Michael Bach, Managing Director
For the past twenty-five years Michael Bach has undertaken research and development on law, policies and programs in Canada and internationally on ways to advance the full inclusion and human rights of persons with disabilities. His research covers a range of policy areas including education, employment, and funding and delivery of community-based services. His particular area of expertise is in legal capacity of people with intellectual disabilities, and he recently completed a study for the Law Commission of Ontario with Lana Kerzner titled A New Legal Paradigm for Protecting Autonomy and the Right to Legal Capacity. He holds a PhD in Sociology and Equity Studies from the Ontario Institute for Studies in Education of the University of Toronto. His dissertation focused on developing a more inclusive theory of personhood on which to challenge the usual equation between intellectual disability and legal incapacity.
Doris Rajan, Director of Social Development
Over the last 15 years Doris has worked as a senior consultant in the non-profit sector with a focus on violence against women, access to justice, the experience of racialization, refugee, immigrant and indigenous issues and disability justice. Her work involves designing community-based social development and applied research projects with international, national, provincial/territorial, and regional organizations . She has written many community-designed training resources and advised national and international NGO’s on the topic of how to design and conduct effective community-based development strategies- currently doing such work in Zambia. As an educator Doris has taught community development courses at a variety of post secondary institutions including Ryerson University, George Brown College and Centennial College.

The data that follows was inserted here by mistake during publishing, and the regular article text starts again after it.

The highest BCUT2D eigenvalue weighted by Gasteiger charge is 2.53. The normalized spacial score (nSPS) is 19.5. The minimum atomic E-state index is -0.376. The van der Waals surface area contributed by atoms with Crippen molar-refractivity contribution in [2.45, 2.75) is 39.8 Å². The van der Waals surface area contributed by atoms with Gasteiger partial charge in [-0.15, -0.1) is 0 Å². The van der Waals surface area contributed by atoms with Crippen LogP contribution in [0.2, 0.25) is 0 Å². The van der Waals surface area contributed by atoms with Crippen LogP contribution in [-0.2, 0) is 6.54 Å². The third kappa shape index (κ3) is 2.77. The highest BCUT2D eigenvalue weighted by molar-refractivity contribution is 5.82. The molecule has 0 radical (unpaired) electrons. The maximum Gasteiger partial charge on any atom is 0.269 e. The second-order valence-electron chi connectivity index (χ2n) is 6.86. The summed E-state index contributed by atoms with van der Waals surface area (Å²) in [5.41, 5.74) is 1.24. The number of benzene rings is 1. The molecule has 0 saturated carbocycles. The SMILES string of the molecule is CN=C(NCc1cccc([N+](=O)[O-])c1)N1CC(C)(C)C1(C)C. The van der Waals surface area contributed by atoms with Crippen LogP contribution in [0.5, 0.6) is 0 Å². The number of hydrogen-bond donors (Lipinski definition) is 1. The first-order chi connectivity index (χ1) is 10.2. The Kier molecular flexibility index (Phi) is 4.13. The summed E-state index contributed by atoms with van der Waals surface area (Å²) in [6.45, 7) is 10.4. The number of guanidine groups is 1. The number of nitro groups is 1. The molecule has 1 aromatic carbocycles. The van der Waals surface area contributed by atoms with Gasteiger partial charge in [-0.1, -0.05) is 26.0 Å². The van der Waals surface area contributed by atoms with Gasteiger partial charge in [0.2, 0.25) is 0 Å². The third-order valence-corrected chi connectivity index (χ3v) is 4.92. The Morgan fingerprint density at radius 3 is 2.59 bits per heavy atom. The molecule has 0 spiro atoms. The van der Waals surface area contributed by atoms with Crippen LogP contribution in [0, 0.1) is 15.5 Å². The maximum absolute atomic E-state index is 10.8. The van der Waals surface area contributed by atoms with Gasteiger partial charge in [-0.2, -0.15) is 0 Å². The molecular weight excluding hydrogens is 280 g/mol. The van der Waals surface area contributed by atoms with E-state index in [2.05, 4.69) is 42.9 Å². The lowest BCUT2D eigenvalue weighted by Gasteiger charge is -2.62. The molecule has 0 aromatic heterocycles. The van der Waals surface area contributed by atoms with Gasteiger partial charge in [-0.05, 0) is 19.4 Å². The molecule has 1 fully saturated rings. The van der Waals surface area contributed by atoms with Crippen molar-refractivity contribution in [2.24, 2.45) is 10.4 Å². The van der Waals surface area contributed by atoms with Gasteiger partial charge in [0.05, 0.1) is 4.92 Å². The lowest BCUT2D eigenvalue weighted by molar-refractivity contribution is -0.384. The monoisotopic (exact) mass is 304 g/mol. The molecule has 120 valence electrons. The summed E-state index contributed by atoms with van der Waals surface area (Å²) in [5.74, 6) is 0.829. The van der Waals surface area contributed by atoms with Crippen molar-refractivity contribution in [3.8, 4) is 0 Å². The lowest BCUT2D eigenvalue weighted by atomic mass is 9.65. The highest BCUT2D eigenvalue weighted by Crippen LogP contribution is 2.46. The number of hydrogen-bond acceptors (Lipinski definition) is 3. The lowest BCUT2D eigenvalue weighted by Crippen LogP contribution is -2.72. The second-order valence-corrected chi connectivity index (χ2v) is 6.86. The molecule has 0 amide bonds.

Doris has a Masters Degree in Social Work with a specialization in Social Policy and Research. She is currently doing a PhD at the University of Toronto’s Ontario Institute for Studies for Education- Adult Education & Community Development. Her research involves the development of a curriculum framework for a critical feminist/anti-oppression pedagogy of solidarity that would bring together women labeled with “mental” disabilities, indigenous and migrant women, to challenge structural violence.
Lastly, Doris splits her time as a professional actress, playwright, screenwriter, producer, and filmmaker. She has since enjoyed many productions of her one-woman play Doris Does Damage, later made for TV. In 2007 Doris was selected as one of ReelWorld Film Festival’s Emerging 20 filmmakers’ for her sitcom Maharani on the Beach. In film she worked on director Pierre Tetrault’s This Beggar’s Description, The R Word and her comedy film Healing Rani which was screened at the New York International Independent Film Festival in 2007. Most recently in 2015, Doris wrote the play A Tender Path which explores the experiences of historical trauma, violence and torture related to the experiences of indigenous, refugees, people with intellectual disabilities and the Trans community. The play was shown at the Truth, Reconciliation and Engagement Symposium in April 2015, dramaturgy by Guillermo Verdecchia and directed by the award winning Soheil Parsa.
Fatima Gardaad, Research and Project Coordinator
Fatima Gardaad has a Master’s degree in Environmental Studies from York University with a specialization in international development, focusing on community development and sustainable livelihoods for marginalized populations in sub-Saharan Africa. Prior to joining IRIS in her current role as research and project coordinator, Fatima worked as a project coordinator with the Canadian Foundation for the Americas (FOCAL), an independent, non-governmental think tank working to enhance co-operation and dialogue and create new linkages between Canada and Latin America and the Caribbean through policy analysis and discussion, and most recently worked for DAWN-RAFH Canada as the national project coordinator for the InFocus initiative.